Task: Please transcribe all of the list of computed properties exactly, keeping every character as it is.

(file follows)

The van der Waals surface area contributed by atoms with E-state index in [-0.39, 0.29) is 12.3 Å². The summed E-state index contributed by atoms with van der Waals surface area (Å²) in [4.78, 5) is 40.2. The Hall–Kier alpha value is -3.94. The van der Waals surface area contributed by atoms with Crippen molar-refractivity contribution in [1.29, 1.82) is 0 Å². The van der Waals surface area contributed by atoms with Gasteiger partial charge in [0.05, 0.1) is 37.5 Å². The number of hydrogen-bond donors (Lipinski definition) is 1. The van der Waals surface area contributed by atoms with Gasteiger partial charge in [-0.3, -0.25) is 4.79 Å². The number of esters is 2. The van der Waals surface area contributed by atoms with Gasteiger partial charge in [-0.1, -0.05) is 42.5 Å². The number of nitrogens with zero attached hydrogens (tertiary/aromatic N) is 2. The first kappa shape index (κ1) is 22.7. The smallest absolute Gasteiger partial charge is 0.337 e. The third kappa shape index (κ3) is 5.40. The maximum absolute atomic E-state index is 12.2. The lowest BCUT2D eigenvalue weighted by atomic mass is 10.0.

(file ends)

The van der Waals surface area contributed by atoms with E-state index in [-0.39, 0.29) is 12.3 Å². The summed E-state index contributed by atoms with van der Waals surface area (Å²) in [4.78, 5) is 40.2. The Hall–Kier alpha value is -3.94. The van der Waals surface area contributed by atoms with Crippen molar-refractivity contribution in [1.29, 1.82) is 0 Å². The van der Waals surface area contributed by atoms with Gasteiger partial charge in [0.05, 0.1) is 37.5 Å². The number of hydrogen-bond donors (Lipinski definition) is 1. The van der Waals surface area contributed by atoms with Gasteiger partial charge in [-0.3, -0.25) is 4.79 Å². The number of esters is 2. The van der Waals surface area contributed by atoms with Gasteiger partial charge in [-0.1, -0.05) is 42.5 Å². The number of nitrogens with zero attached hydrogens (tertiary/aromatic N) is 2. The first kappa shape index (κ1) is 22.7. The smallest absolute Gasteiger partial charge is 0.337 e. The third kappa shape index (κ3) is 5.40. The maximum absolute atomic E-state index is 12.2. The lowest BCUT2D eigenvalue weighted by atomic mass is 10.0.